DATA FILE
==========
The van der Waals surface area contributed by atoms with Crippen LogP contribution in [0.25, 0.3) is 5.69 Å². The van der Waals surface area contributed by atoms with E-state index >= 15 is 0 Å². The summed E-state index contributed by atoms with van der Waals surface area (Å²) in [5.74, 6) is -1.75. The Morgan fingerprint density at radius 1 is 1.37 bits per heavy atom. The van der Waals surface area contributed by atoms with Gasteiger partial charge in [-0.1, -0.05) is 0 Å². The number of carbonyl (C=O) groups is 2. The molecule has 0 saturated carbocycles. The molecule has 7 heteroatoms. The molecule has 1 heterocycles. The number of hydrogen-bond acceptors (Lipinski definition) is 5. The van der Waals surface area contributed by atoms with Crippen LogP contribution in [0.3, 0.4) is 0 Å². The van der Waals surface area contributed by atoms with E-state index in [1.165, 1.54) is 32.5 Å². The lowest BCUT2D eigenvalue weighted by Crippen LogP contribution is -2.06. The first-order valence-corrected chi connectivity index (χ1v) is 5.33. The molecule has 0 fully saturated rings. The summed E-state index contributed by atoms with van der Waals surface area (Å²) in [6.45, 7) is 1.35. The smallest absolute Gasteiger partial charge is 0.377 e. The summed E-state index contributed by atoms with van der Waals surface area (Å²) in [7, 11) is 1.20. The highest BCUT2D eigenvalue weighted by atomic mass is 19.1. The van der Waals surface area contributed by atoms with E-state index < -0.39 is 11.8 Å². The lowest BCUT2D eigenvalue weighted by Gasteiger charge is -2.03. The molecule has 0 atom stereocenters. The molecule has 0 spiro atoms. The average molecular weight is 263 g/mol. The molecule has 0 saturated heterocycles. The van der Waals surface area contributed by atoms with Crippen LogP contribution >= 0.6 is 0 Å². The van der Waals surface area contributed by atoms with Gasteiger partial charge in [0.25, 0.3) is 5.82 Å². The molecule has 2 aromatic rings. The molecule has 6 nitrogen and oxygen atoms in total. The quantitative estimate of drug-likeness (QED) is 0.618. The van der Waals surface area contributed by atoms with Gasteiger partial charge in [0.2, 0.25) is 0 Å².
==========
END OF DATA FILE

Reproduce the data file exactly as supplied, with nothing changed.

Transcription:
The van der Waals surface area contributed by atoms with Crippen LogP contribution in [0.25, 0.3) is 5.69 Å². The van der Waals surface area contributed by atoms with E-state index >= 15 is 0 Å². The summed E-state index contributed by atoms with van der Waals surface area (Å²) in [5.74, 6) is -1.75. The Morgan fingerprint density at radius 1 is 1.37 bits per heavy atom. The van der Waals surface area contributed by atoms with Gasteiger partial charge in [-0.1, -0.05) is 0 Å². The number of carbonyl (C=O) groups is 2. The molecule has 0 saturated carbocycles. The molecule has 7 heteroatoms. The molecule has 1 heterocycles. The number of hydrogen-bond acceptors (Lipinski definition) is 5. The van der Waals surface area contributed by atoms with Crippen LogP contribution in [0.3, 0.4) is 0 Å². The van der Waals surface area contributed by atoms with E-state index in [1.165, 1.54) is 32.5 Å². The lowest BCUT2D eigenvalue weighted by Crippen LogP contribution is -2.06. The first-order valence-corrected chi connectivity index (χ1v) is 5.33. The molecule has 0 fully saturated rings. The summed E-state index contributed by atoms with van der Waals surface area (Å²) in [6.45, 7) is 1.35. The smallest absolute Gasteiger partial charge is 0.377 e. The summed E-state index contributed by atoms with van der Waals surface area (Å²) in [7, 11) is 1.20. The highest BCUT2D eigenvalue weighted by atomic mass is 19.1. The van der Waals surface area contributed by atoms with E-state index < -0.39 is 11.8 Å². The lowest BCUT2D eigenvalue weighted by Gasteiger charge is -2.03. The molecule has 0 atom stereocenters. The molecule has 0 spiro atoms. The average molecular weight is 263 g/mol. The molecule has 0 saturated heterocycles. The van der Waals surface area contributed by atoms with Crippen LogP contribution >= 0.6 is 0 Å². The van der Waals surface area contributed by atoms with Gasteiger partial charge in [0.25, 0.3) is 5.82 Å². The molecule has 2 aromatic rings. The molecule has 6 nitrogen and oxygen atoms in total. The quantitative estimate of drug-likeness (QED) is 0.618. The van der Waals surface area contributed by atoms with Gasteiger partial charge in [0.2, 0.25) is 0 Å².